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What were you asking? See Speedy's reply, because it is line to what I was implying. Most inspecters, especially home inspectors are not worth the trouble to open the door. Now days, you have too many inspectors that were contractors, that think because they used a hammer & saw, or a pair of dykes, think they know everything about inspection. Even when I was in the Navy, it took continuous training to be up to date on everything. A couple of us spent a week learning about various ways to do our jobs better, but even the instructors stated that they could not teach everything in one week, that it could take a year, and still not know everything about everything with Electrical. It is an on going process, because people learn better/safer techniques, and the process changes, because the laws change locally & nationally to make dwellings safer.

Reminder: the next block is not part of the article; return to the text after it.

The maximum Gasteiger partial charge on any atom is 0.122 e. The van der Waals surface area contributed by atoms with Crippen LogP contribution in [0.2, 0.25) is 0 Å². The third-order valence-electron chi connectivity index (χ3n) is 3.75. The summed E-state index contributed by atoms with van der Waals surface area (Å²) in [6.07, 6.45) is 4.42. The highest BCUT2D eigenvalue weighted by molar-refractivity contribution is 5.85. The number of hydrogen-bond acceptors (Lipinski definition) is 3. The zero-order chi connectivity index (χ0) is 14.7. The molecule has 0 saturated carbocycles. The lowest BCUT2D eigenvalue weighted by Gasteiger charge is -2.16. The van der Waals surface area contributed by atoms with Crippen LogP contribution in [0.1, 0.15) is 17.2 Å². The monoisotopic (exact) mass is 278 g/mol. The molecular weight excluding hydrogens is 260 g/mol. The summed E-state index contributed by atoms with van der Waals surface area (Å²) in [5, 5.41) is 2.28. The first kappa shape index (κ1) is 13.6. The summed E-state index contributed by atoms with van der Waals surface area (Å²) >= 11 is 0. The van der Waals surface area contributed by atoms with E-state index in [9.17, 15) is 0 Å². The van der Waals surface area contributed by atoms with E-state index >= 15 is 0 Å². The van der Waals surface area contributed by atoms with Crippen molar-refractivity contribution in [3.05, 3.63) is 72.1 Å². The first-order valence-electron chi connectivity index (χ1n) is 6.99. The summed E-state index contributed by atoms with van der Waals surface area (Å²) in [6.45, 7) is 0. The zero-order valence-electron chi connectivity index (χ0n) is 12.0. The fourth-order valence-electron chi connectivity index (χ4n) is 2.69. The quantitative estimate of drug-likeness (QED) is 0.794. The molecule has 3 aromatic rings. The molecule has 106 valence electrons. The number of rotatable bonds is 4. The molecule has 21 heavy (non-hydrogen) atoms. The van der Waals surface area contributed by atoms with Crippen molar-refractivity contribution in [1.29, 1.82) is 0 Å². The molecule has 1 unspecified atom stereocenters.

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gregzoll said:
What were you asking? See Speedy's reply, because it is line to what I was implying. Most inspecters, especially home inspectors are not worth the trouble to open the door. Now days, you have too many inspectors that were contractors, that think because they used a hammer & saw, or a pair of dykes, think they know everything about inspection. Even when I was in the Navy, it took continuous training to be up to date on everything. A couple of us spent a week learning about various ways to do our jobs better, but even the instructors stated that they could not teach everything in one week, that it could take a year, and still not know everything about everything with Electrical. It is an on going process, because people learn better/safer techniques, and the process changes, because the laws change locally & nationally to make dwellings safer.
Got it. I thought you meant the posters were complaining. :)